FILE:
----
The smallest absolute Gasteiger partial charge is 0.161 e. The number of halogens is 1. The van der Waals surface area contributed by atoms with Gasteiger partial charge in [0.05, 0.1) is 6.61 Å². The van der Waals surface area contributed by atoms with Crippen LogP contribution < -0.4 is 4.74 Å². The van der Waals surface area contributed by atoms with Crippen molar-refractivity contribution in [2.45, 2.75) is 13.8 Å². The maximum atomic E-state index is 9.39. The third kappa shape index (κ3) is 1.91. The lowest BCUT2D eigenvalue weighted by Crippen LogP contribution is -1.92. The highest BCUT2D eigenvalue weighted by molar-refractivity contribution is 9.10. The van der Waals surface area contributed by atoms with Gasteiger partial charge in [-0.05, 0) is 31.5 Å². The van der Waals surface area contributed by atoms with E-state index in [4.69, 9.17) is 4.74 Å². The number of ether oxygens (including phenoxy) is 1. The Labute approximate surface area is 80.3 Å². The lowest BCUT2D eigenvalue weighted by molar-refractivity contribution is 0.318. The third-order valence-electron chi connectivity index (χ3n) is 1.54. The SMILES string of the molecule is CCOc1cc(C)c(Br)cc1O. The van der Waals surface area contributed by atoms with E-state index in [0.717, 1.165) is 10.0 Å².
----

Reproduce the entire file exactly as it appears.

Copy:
The smallest absolute Gasteiger partial charge is 0.161 e. The number of halogens is 1. The van der Waals surface area contributed by atoms with Gasteiger partial charge in [0.05, 0.1) is 6.61 Å². The van der Waals surface area contributed by atoms with Crippen LogP contribution < -0.4 is 4.74 Å². The van der Waals surface area contributed by atoms with Crippen molar-refractivity contribution in [2.45, 2.75) is 13.8 Å². The maximum atomic E-state index is 9.39. The third kappa shape index (κ3) is 1.91. The lowest BCUT2D eigenvalue weighted by Crippen LogP contribution is -1.92. The highest BCUT2D eigenvalue weighted by molar-refractivity contribution is 9.10. The van der Waals surface area contributed by atoms with Gasteiger partial charge in [-0.05, 0) is 31.5 Å². The van der Waals surface area contributed by atoms with E-state index in [4.69, 9.17) is 4.74 Å². The number of ether oxygens (including phenoxy) is 1. The Labute approximate surface area is 80.3 Å². The lowest BCUT2D eigenvalue weighted by molar-refractivity contribution is 0.318. The third-order valence-electron chi connectivity index (χ3n) is 1.54. The SMILES string of the molecule is CCOc1cc(C)c(Br)cc1O. The van der Waals surface area contributed by atoms with E-state index in [0.717, 1.165) is 10.0 Å².